As expected, the FCC has defined new rules, enforceable within a year, to ensure consistent audio levels for programs and commercials distributed by broadcasters and subscription TV providers in the U.S. The rules go into effect on Dec. 13, 2012.
The Commercial Advertisement Loudness Mitigation (CALM) Act was signed into law by President Obama on Dec. 15, 2010, and adheres to a previously approved Recommended Practice for transmitting commercials, developed by the Advanced Television Systems Committee (and known as ATSC A/85 RP).
In a public meeting before the commission, Lyle Elder — a staff member in the FCC Media Bureau’s policy division — presented the rules, stating that compliance is now mandatory on all commercial advertising transmitted by broadcasters and other multichannel video program distributors (MVPDs). The order covers both the local commercials they insert and the embedded commercials they pass through as part of programming supplied by a network or programmer.
Under the order, the FCC’s Enforcement Bureau will notify stations and MVPDs of potential non-compliance if it receives “a pattern or trend” of consumer complaints. Once a pattern of non-compliance has been established, fines of as much as $10,000 per occurrence could be levied.
“Since retroactively demonstrating compliance may be difficult, the order provides two methods by which entities may equally demonstrate ongoing compliance,” Elder said. “With respect to locally inserted commercials, stations and MVPDs must demonstrate that they installed, utilized and maintained the equipment and software in a commercially reasonable manner.”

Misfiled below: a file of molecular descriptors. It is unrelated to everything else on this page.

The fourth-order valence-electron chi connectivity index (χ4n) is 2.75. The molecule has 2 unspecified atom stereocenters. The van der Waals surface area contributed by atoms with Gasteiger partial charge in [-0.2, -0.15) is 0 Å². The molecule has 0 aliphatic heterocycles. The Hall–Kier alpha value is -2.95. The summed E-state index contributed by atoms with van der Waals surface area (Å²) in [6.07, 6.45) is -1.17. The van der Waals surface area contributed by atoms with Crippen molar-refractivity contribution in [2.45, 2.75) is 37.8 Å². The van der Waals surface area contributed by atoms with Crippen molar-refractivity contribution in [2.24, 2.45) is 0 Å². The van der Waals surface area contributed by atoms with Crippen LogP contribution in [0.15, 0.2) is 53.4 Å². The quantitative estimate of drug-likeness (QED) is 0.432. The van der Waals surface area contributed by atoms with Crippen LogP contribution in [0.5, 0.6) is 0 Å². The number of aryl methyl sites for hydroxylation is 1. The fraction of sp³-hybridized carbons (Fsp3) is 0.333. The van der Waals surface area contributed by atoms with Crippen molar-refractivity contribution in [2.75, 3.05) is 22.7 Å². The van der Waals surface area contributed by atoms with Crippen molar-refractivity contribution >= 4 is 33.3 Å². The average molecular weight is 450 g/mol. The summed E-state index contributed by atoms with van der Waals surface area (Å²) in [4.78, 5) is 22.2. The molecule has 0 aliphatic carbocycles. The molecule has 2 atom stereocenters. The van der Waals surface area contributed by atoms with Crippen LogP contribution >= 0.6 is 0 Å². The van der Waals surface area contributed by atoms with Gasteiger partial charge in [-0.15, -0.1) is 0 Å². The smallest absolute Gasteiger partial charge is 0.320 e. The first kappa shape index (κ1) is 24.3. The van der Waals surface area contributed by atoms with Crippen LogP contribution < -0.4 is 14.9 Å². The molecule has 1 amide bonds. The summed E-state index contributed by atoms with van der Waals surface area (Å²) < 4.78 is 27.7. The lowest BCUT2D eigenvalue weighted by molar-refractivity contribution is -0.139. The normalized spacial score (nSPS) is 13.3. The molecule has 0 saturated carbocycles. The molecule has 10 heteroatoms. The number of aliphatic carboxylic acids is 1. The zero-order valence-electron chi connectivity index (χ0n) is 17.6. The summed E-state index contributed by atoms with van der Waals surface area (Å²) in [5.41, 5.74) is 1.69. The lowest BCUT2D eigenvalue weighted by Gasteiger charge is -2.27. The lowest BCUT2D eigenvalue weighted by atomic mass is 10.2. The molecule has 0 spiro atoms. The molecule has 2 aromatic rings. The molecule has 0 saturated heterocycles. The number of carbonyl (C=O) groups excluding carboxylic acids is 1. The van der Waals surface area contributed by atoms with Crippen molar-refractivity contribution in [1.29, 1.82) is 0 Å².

Regarding embedded commercials, the order provides an alternative “safe harbor” approach, Elder said, that involves a combination of certification by programmers and spot checks by distributors.
“All stations and MVPDs will be in the safe harbor for commercials embedded in programming if the program provider has certified that its programming complies with the practice, and the station or MVPD has no reason to believe that certification is incorrect and the station or MVP certifies the compliance of its own equipment to transmit the program to consumers,” he said.
To promote a level playing field, “a certifying programmer must make his certification available to all distributors,” Elder continued. “To be in the safe harbor with regard to commercials and non-certified programming, larger stations and MVPDs must perform annual 24-hour spot checks of channels carrying non-certified programming.”
Large broadcasters with more than $14 million in annual receipts and the top four MVPDs, with 10 million or more subscribers, must spot check 100 percent of non-certified programming. MVPDs with fewer than 10 million but more than 400,000 subscribers must spot check 50 percent of non-certified programming.
“This approach will also ensure that national programming is spot checked on multiple days over the course of a year,” Elder said.
Once a larger station or program provider has completed two years of spot checks on its non-certified programming and found no evidence of non-compliance, it may stop making annual spot checks and remain in the “safe harbor.” Smaller stations and MVPDs are excused from annual spot checks.
The ATSC A/85 RP standard is fully compatible with the ITU’s BS.1770 specs (which European broadcasters will have to adhere to) and defines a set of methods to measure and control the audio levels (“loudness”) of commercials and programming in the digital domain.
As part of the latest ruling on Tuesday, Dec. 13, the FCC converted the ATSC’s 76-page recommended practice document into a set of enforceable rules. While the rules are now set, there is still a lot of information about implementation and enforcement that has yet to be worked out.